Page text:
The Addicted Lawyer: Unchained Love

I am pleased to present a new excerpt from my upcoming book,”The Addicted Lawyer”. The usual disclaimers. These excerpts are solely for content preview. These excerpts are not professionally edited. That occurs when I pay someone later. They also may not appear in this form in the published book. While your waiting for this book, feel free to read my previous book, Shattered Image. You can also stay up to date by following “The Addicted Lawyer” Facebook Page.

December, 1990. Driving home from work. Listening to music. The Righteous Brothers “Unchained Melody” starts playing. The song is on the radio a bunch these days thanks to the movie Ghost, which was released a few months earlier. I now know the words by heart. I start quietly singing along. Once again, the tears start. I’m bawling, and soon I have to pull over. I start screaming at the top of my lungs. “I’m sorry! I am so sorry! Don’t leave!”

It doesn’t matter. She’s gone. We’re still in the same house, but she’s gone.  Divorce is imminent, but I can’t accept it. I’ve never known so much pain. I’ve never known such intense grief. The grief of failure. The grief of loss. Divorce is loss. The confusion of not understanding why she didn’t love me anymore. I’d never told anyone I loved them before. She was the first woman I’d dated who had ever said she loved me. “I love you.” Magic words to me. The words of acceptance. The words that told me someone saw more than I saw in myself. The most important words in the world to me. As I let go of everything on the side of the road, those words seemed like ages ago. Like they never happened.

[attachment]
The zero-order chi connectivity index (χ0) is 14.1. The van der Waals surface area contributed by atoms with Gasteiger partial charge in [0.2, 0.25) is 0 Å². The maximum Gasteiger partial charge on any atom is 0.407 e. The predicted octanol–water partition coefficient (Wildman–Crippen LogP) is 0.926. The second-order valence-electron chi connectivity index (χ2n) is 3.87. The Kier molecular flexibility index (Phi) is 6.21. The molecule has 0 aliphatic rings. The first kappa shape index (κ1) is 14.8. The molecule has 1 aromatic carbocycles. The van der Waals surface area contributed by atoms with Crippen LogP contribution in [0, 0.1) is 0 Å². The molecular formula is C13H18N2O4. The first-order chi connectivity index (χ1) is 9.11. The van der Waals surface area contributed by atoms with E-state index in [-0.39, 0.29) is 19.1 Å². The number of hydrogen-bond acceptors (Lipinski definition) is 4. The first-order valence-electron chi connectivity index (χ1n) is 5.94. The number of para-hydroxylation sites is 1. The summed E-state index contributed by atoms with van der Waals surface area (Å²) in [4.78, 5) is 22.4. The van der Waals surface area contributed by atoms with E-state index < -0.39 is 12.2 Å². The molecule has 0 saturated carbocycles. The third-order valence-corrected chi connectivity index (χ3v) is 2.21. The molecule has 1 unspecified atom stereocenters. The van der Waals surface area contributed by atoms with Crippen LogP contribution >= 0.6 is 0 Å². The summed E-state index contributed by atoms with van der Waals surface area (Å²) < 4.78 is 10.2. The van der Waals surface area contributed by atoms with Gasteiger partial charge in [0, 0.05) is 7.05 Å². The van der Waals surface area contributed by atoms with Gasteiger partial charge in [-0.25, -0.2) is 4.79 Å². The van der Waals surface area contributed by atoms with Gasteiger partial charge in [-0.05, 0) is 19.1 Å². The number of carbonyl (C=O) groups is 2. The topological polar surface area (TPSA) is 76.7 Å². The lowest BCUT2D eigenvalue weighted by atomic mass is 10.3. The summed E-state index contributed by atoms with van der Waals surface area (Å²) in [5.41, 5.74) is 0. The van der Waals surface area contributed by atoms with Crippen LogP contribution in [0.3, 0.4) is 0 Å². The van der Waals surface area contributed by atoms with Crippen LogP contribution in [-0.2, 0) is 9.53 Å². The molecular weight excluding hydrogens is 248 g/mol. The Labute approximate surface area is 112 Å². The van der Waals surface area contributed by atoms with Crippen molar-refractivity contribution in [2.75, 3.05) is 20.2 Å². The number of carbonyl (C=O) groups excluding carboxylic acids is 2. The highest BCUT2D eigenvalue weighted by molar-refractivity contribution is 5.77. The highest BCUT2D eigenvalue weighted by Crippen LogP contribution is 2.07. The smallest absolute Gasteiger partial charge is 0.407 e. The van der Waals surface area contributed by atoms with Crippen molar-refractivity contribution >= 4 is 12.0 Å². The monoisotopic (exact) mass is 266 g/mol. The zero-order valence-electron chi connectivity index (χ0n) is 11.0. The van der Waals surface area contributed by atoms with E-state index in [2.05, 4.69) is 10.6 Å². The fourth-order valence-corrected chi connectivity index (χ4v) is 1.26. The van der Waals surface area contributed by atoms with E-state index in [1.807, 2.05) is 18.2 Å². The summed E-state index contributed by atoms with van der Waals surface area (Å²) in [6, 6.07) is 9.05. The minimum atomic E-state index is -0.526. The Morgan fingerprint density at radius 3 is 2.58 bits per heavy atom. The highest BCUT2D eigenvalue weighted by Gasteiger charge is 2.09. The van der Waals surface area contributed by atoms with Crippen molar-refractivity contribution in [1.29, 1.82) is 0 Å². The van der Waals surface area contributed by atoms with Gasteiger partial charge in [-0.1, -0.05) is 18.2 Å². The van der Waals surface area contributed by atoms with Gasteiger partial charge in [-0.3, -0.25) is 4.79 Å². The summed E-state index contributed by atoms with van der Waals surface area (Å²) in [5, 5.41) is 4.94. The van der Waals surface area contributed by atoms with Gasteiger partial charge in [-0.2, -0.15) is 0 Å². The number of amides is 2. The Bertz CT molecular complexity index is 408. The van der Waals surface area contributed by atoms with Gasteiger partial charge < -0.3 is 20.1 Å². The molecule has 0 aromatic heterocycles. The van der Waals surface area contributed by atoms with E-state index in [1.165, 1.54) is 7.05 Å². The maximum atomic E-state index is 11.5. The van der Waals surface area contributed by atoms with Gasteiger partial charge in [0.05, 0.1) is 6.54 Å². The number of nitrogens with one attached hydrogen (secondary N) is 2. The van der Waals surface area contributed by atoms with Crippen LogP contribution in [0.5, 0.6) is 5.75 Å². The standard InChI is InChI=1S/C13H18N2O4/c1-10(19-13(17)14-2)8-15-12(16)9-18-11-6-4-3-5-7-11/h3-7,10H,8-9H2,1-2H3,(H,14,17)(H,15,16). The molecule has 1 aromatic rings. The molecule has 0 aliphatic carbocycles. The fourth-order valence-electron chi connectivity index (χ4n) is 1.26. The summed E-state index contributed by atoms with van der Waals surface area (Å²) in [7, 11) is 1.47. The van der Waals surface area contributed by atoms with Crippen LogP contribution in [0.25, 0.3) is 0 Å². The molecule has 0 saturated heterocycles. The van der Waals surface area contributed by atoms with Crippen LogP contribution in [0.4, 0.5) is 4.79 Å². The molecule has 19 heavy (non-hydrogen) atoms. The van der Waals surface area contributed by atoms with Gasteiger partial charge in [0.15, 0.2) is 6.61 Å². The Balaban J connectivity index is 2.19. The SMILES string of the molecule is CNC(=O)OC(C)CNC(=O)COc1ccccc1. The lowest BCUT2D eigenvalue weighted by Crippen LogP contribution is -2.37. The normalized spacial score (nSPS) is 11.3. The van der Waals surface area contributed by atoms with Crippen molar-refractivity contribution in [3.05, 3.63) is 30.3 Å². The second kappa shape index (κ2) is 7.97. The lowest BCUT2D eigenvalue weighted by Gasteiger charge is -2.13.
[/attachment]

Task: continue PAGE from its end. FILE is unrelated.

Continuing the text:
We’d met at a bar a little over a year after I got to Dallas. My favorite hangout, Fast and Cool. I was drunk and high when we met—cocaine was giving me all sorts of new confidence with women. Cocaine had become part of my social survival kit, along with my fake diamond earring. Whatever look I was trying to pull off, it seemed to work with her. She told me I looked like Bruce Springsteen. She liked that I walked her to her car and asked permission to kiss her. I loved her West Texas accent. A sharp contrast to my Yankee Pittsburgh accent, and having her interested in me made me feel like I belonged in Dallas. When I gave her an alcohol-aided goodnight kiss, she was only the third woman I’d kissed in my life.

We were married in 1988. We hadn’t been dating long. Sure, we could have waited longer and got to know each other better, but for me at least, that wasn’t necessarily a desirable outcome. When she looked into my eyes, I could tell she was looking at someone she admired. That meant the world to me. I wasn’t going to blow that by letting her get close enough to see who I really was. I hid my coke use from her. I hid my eating disorder from her. I never told her what it was like for me to look in the mirror. All that would only complicate the one important truth of our relationship: she actually like me.